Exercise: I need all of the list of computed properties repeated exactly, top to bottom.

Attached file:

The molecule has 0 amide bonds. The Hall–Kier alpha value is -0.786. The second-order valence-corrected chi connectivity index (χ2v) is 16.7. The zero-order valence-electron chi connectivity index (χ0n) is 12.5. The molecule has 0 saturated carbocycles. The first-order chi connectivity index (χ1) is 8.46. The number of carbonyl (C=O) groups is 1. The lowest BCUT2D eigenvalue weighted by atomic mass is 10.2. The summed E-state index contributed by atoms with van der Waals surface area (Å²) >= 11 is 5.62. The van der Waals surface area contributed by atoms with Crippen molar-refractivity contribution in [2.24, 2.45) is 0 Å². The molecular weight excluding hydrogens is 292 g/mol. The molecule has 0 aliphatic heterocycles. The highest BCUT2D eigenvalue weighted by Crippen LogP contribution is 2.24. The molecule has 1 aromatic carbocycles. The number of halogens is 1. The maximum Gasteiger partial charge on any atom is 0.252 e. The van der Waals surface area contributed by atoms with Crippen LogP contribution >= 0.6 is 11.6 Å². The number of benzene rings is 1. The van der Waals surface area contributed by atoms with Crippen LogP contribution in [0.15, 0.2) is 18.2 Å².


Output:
The molecule has 0 amide bonds. The Hall–Kier alpha value is -0.786. The second-order valence-corrected chi connectivity index (χ2v) is 16.7. The zero-order valence-electron chi connectivity index (χ0n) is 12.5. The molecule has 0 saturated carbocycles. The first-order chi connectivity index (χ1) is 8.46. The number of carbonyl (C=O) groups is 1. The lowest BCUT2D eigenvalue weighted by atomic mass is 10.2. The summed E-state index contributed by atoms with van der Waals surface area (Å²) >= 11 is 5.62. The van der Waals surface area contributed by atoms with Crippen molar-refractivity contribution in [2.24, 2.45) is 0 Å². The molecular weight excluding hydrogens is 292 g/mol. The molecule has 0 aliphatic heterocycles. The highest BCUT2D eigenvalue weighted by Crippen LogP contribution is 2.24. The molecule has 1 aromatic carbocycles. The number of halogens is 1. The maximum Gasteiger partial charge on any atom is 0.252 e. The van der Waals surface area contributed by atoms with Crippen LogP contribution >= 0.6 is 11.6 Å². The number of benzene rings is 1. The van der Waals surface area contributed by atoms with Crippen LogP contribution in [0.15, 0.2) is 18.2 Å².